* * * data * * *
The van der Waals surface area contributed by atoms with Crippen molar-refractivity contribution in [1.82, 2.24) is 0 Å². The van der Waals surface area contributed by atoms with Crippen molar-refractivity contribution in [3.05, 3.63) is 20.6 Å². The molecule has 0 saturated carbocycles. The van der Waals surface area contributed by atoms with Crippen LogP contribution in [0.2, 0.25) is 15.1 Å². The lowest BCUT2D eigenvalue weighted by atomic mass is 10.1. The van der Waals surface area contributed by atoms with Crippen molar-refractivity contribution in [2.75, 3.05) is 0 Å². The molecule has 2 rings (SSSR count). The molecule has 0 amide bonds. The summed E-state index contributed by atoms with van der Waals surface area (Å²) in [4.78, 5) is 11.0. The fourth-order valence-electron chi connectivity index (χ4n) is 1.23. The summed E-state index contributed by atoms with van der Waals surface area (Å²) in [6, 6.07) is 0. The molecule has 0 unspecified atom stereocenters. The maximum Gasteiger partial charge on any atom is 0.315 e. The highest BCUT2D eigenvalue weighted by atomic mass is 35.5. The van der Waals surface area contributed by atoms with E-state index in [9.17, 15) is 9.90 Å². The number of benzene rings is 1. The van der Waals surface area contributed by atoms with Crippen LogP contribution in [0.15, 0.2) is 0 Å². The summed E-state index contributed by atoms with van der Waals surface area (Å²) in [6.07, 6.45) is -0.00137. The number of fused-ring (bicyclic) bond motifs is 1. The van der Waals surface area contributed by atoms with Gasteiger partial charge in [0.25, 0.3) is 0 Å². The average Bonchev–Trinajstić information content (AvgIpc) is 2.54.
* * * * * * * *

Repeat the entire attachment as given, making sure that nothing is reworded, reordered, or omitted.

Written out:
The van der Waals surface area contributed by atoms with Crippen molar-refractivity contribution in [1.82, 2.24) is 0 Å². The van der Waals surface area contributed by atoms with Crippen molar-refractivity contribution in [3.05, 3.63) is 20.6 Å². The molecule has 0 saturated carbocycles. The van der Waals surface area contributed by atoms with Crippen LogP contribution in [0.2, 0.25) is 15.1 Å². The lowest BCUT2D eigenvalue weighted by atomic mass is 10.1. The van der Waals surface area contributed by atoms with Crippen molar-refractivity contribution in [2.75, 3.05) is 0 Å². The molecule has 2 rings (SSSR count). The molecule has 0 amide bonds. The summed E-state index contributed by atoms with van der Waals surface area (Å²) in [4.78, 5) is 11.0. The fourth-order valence-electron chi connectivity index (χ4n) is 1.23. The summed E-state index contributed by atoms with van der Waals surface area (Å²) in [6, 6.07) is 0. The molecule has 0 unspecified atom stereocenters. The maximum Gasteiger partial charge on any atom is 0.315 e. The highest BCUT2D eigenvalue weighted by atomic mass is 35.5. The van der Waals surface area contributed by atoms with E-state index in [9.17, 15) is 9.90 Å². The number of benzene rings is 1. The van der Waals surface area contributed by atoms with Crippen LogP contribution in [0.15, 0.2) is 0 Å². The summed E-state index contributed by atoms with van der Waals surface area (Å²) in [6.07, 6.45) is -0.00137. The number of fused-ring (bicyclic) bond motifs is 1. The van der Waals surface area contributed by atoms with Gasteiger partial charge in [0.25, 0.3) is 0 Å². The average Bonchev–Trinajstić information content (AvgIpc) is 2.54.